Johnny’s World: The Ice
Falls Church News-Press: Seventeen years ago, it was freezing. Seventeen years ago, they were all snowed in by a terrible blizzard. Seventeen years ago, in Amish country Pennsylvania, if there was a blizzard you weren’t getting out of your house for at least a week because the land was forgotten by snow plows and salt trucks. Seventeen years ago, a sunny day came along where the ice that covered a bleak cornfield glistened in the late afternoon sun. Seventeen years ago, my feet were covered for the first time by leather and steel. Seventeen years ago, I took my first step onto the ice, in the most unlikely of circumstances, yet dressed head to toe in dreams.
For 17 years I have watched as my family and those closest to me have sacrificed, prayed, and applauded my journey. As a young person, I was able to connect on a very real level with my mother as I watched her see things that a girl from Oxford, Pennsylvania wouldn’t normally ever have the chance to see. I watched her eyes light up the first time she saw Red Square. I got to see the way her mouth puckered when she tasted her first French crêpe. I watched her glasses fog up when we ascended the Great Wall of China and we shared a disconcerting walk late at night through a tunnel in Banská Bystrica, Slovakia. My mom hugged me through fences, cried with me over good and bad, and – audible maybe only to me – screamed every time I took the ice. Until now, I’d never told her I could hear her because I didn’t want her to stop. I had the incredible gift of showing my mother the world, and I worked hard to give her a son she could be proud of.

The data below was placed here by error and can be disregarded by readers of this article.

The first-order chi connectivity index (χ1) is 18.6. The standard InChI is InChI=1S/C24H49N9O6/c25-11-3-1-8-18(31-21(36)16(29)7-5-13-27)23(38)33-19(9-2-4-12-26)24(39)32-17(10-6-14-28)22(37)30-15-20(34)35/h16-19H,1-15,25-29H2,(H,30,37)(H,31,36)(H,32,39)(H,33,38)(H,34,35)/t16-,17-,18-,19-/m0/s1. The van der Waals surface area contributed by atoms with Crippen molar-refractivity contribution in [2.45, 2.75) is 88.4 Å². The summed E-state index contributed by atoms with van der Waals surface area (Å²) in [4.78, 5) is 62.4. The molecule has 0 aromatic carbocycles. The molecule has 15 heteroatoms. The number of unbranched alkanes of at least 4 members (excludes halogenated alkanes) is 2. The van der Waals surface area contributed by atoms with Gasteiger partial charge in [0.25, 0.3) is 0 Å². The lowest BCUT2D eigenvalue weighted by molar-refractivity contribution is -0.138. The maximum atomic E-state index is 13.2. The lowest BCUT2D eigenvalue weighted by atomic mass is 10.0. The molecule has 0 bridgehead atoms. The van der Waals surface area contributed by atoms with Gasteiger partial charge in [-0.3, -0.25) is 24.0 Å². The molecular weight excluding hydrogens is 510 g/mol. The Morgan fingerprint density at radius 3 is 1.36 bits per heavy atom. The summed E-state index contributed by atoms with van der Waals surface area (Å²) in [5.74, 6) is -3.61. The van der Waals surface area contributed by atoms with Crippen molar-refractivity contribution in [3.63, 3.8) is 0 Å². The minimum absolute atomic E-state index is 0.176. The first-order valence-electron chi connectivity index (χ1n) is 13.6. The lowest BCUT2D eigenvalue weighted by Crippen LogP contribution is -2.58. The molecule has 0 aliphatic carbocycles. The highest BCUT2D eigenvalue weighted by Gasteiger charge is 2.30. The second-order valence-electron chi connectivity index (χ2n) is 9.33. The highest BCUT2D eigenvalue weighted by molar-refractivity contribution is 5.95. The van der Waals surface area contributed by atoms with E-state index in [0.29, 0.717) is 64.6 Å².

My brother and father watched from the sidelines for a long time as my mom and I jetted around the world. They attended funerals we couldn’t, enjoyed ski vacations while mama and I were in Norway, and raised the dogs we all got as a family just so I could chase a dream that was so unfathomable to everyone but us. Figure skating stole a lot of my childhood, and it also robbed me of much of the joy in helping to raise my little brother. My father has had health issues that I could never truly understand, as I was never around enough to console him or help him around the house. Though I grew up loving the men in my family, and having them love me, we never got to know each other as grown-ups.
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